Coal combustion residuals CCRs , or coal ash, is the waste from coal-fired power plants, and is composed of contaminants like mercury, cadmium, arsenic and chromium, which are associated with serious health effects. Coal ash can be disposed of in two main ways: by placing it in a dry landfill, or dumping it in a surface pond. The issue posed by dry landfills is that the wind can carry away this toxic coal ash and cause pollution i. Coal ash ponds trap the ash so that it cannot be carried away by the air, however it does pose issues of its own. When coal ash is combined with water, it frees the heavy metals found in coal combustion residuals from their bonds. When a liner is not present, this allows the heavy metals to leach out of the pond and into the groundwater.
What a Real Coal Ash Cleanup Looks Like
How Gerrymandering Silences the Environmental Vote - Nexus Media News
The U. EPA and Duke Energy signed an administrative order for the site cleanup. On February 2, a drainage pipe burst at a coal ash containment pond owned by Duke Energy in Eden, North Carolina, sending 39, tons of coal ash into the Dan River. In addition to the coal ash, 27 million gallons of wastewater from the plant was released into the river. CNN reported that the river was turned into an oily sludge. The river is a drinking water source for communities in North Carolina and Virginia. However, further tests showed the ash to contain pollutants including but not limited to arsenic, copper, selenium, iron, zinc and lead.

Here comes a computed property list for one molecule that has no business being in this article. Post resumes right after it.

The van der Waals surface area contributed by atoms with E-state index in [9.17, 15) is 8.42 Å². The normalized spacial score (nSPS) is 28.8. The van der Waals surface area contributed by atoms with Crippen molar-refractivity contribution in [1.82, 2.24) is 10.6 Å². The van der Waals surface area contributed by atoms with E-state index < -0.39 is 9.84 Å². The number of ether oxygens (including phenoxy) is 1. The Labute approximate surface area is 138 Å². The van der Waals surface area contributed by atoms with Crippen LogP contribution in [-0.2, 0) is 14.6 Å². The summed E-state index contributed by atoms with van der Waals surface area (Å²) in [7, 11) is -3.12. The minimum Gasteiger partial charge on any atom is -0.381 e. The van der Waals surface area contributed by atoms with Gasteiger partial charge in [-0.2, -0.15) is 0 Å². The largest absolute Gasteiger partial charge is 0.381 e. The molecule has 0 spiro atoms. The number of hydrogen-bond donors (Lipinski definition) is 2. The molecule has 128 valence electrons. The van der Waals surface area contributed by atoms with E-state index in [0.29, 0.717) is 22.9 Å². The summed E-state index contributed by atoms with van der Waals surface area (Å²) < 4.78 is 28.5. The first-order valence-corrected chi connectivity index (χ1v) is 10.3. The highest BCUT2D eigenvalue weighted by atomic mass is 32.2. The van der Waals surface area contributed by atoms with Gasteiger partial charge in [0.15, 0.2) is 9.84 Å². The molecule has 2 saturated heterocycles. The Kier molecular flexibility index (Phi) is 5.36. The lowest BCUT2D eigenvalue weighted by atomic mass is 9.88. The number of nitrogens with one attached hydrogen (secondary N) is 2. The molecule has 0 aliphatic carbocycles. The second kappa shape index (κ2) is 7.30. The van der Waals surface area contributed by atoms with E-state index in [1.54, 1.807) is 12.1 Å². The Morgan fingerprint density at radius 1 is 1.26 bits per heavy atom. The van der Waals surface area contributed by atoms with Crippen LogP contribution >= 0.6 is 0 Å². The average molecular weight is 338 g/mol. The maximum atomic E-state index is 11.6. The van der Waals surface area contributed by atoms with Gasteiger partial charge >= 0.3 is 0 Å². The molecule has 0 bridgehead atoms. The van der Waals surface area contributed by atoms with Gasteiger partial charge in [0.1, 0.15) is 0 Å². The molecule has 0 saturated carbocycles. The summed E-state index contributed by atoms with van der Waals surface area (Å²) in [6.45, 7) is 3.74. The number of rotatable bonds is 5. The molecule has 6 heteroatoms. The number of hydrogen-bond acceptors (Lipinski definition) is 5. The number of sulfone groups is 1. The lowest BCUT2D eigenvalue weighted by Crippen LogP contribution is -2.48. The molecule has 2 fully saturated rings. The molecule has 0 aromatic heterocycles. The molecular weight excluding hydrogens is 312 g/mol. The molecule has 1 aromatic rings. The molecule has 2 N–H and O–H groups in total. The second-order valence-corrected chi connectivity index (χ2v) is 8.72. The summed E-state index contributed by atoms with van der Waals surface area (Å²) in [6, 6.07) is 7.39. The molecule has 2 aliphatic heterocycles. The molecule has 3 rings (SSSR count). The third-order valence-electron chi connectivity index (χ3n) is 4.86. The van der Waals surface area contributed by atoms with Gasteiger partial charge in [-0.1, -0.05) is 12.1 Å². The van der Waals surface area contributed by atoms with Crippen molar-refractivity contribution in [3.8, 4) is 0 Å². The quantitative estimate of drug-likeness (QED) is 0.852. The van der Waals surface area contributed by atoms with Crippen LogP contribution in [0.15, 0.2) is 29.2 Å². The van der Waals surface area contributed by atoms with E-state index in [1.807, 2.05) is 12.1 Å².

Mapping the Coal Ash Contamination
The present study assesses the impact of the ash ponds on the groundwater quality in the sub-watershed surrounding the ash ponds in the vicinity of Koradi near Nagpur in Maharashtra, India. Observation wells have been set up for monitoring of water level and groundwater quality for major cations, anions and trace elements. Samples 23 nos.
Our lakes, rivers, streams and creeks provide us with water to drink, add character to our most beautiful natural places, and give us places to fish and swim. Unfortunately, our waterways are under constant threat of pollution from dangerous facilities located along their banks. These facilities are accidents waiting to happen. Coal ash ponds store billions of gallons of coal plant ash waste — residual from burning coal that is mixed with water for storage — which is often highly toxic.